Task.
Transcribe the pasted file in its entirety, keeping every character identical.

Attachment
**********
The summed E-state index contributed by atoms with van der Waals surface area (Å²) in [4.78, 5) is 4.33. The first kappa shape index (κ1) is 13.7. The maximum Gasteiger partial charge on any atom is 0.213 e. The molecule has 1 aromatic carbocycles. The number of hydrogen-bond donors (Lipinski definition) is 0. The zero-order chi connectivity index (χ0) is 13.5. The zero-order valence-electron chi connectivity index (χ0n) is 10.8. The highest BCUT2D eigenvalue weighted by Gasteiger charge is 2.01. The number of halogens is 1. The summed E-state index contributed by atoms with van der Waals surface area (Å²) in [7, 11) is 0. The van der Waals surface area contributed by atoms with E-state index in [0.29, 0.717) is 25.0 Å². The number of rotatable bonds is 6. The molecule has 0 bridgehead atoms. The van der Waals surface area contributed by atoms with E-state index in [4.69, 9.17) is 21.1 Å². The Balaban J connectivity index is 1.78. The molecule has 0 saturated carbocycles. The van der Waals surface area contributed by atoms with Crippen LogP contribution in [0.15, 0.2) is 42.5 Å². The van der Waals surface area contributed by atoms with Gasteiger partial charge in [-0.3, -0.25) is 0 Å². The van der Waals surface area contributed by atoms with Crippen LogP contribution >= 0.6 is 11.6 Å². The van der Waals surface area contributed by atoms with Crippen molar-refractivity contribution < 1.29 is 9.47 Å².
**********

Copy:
The summed E-state index contributed by atoms with van der Waals surface area (Å²) in [4.78, 5) is 4.33. The first kappa shape index (κ1) is 13.7. The maximum Gasteiger partial charge on any atom is 0.213 e. The molecule has 1 aromatic carbocycles. The number of hydrogen-bond donors (Lipinski definition) is 0. The zero-order chi connectivity index (χ0) is 13.5. The zero-order valence-electron chi connectivity index (χ0n) is 10.8. The highest BCUT2D eigenvalue weighted by Gasteiger charge is 2.01. The number of halogens is 1. The summed E-state index contributed by atoms with van der Waals surface area (Å²) in [7, 11) is 0. The van der Waals surface area contributed by atoms with E-state index in [0.29, 0.717) is 25.0 Å². The number of rotatable bonds is 6. The molecule has 0 bridgehead atoms. The van der Waals surface area contributed by atoms with E-state index in [4.69, 9.17) is 21.1 Å². The Balaban J connectivity index is 1.78. The molecule has 0 saturated carbocycles. The van der Waals surface area contributed by atoms with Crippen LogP contribution in [0.15, 0.2) is 42.5 Å². The van der Waals surface area contributed by atoms with Gasteiger partial charge in [-0.3, -0.25) is 0 Å². The van der Waals surface area contributed by atoms with Crippen LogP contribution >= 0.6 is 11.6 Å². The van der Waals surface area contributed by atoms with Crippen molar-refractivity contribution < 1.29 is 9.47 Å².